That album, “Sockeye,” was released in 2003, and even though it was a do-it-yourself project, it opened the doors for everything that would follow. The next couple of years revolved around family and the law and slowly putting aside songs and funds for his next record, “The Trickbag,” which came out in 2006 and represents a more fully fleshed out sound and credited to Stracener and a backing band, The Frustrations. Writing for the Jackson Free Press, Lynette Hanson described “Trickbag” as “infectious, in a way that makes me see visions with some songs.”

Life, it seemed, was good.

“One would think, everything would have been easy and great, but looking back, I think I let my guard down,” he said.  “My family history of drinking was there, and I tried to stop a few times — not because anybody was telling me to, because everybody around me was still drinking like a fish. It was all internal for me. But I went through some big shifts in my early 40s.

“I had two beautiful little kids but a failing marriage, and I figured some things were going to be changing. On top of that, my law firm was coming to a point where we were going to probably wind up separating because of some differences and the different directions some of us wanted to go.”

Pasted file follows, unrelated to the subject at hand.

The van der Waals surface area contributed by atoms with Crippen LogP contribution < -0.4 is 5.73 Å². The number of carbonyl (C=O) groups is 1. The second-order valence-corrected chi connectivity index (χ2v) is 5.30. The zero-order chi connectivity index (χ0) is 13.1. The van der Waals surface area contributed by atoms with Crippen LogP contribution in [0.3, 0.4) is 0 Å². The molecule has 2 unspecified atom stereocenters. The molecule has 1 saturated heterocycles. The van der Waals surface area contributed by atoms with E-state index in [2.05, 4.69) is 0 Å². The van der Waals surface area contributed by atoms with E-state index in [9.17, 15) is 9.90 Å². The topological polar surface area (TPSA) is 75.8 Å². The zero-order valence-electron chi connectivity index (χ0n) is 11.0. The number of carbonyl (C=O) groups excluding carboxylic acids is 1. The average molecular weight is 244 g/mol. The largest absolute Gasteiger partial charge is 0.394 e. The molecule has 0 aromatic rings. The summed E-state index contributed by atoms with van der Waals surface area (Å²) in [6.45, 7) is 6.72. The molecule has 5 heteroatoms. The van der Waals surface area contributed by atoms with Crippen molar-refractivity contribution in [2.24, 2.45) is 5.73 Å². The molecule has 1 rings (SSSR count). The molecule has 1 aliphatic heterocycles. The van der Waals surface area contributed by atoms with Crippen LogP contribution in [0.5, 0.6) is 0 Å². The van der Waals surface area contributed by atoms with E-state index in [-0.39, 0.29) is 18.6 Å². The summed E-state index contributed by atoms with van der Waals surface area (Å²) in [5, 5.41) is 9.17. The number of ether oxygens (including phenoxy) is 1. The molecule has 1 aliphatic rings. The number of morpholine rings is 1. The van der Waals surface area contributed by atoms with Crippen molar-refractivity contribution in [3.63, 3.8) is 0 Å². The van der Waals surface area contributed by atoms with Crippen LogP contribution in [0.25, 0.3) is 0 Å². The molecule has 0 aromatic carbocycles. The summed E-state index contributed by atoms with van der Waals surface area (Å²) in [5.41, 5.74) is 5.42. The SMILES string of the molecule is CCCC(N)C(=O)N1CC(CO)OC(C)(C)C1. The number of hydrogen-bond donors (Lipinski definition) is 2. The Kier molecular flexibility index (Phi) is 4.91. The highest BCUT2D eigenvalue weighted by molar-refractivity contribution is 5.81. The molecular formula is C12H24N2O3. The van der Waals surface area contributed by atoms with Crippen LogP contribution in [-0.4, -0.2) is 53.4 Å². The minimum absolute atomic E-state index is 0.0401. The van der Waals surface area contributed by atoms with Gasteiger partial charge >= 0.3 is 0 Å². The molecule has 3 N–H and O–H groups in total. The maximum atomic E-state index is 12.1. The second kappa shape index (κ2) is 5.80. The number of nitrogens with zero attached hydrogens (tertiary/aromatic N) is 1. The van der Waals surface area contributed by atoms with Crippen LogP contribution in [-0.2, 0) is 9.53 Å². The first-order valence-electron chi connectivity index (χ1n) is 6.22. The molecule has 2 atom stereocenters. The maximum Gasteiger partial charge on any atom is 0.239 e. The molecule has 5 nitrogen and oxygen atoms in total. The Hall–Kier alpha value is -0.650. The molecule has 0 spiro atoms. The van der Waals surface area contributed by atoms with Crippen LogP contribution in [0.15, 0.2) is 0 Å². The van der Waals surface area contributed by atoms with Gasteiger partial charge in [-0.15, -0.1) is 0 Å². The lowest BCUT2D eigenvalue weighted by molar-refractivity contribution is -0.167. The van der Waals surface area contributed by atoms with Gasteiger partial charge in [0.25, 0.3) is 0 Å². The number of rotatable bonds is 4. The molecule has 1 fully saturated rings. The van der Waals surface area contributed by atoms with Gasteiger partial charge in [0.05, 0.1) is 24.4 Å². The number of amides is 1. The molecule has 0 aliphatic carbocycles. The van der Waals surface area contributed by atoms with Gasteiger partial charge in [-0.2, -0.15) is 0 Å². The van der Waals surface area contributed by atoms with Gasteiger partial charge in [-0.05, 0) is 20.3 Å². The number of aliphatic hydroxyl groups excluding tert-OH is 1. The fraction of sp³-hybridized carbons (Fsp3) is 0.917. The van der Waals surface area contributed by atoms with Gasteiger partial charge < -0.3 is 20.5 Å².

It all came to a head on that fateful night when he drove to the nearest recovery meeting, steeled himself for the change that was to come and walked through the door.

“I was just ready. I don’t know how else to say it,” he said. “I had good friends who were sober, and I have some good friends who had never drank in their life, and then there was my dad. I had some examples around me of people who were happy, joyous and free, and then when I got into the meeting, I saw people I knew and liked, who I had no idea were sober.

“But the main reason I wanted to stop was that I think I had the sense that there were about to be some big shifts, and I did not want to be impaired. And as it turned out, I underestimated how big the shifts were. Getting divorced with little kids was extremely difficult, and the firm breakup was extremely hard for all involved. And then me and another guy split off and started our own firm with nothing but optimism and a credit line.

“All this stuff kind of happened, and I was pretty vulnerable, and I was pretty ready,” he added. “That’s how the stars aligned.”

The road to 'Ocean Springs'

Eric Stracener

Courtesy of Chad Edwards/MCE Photography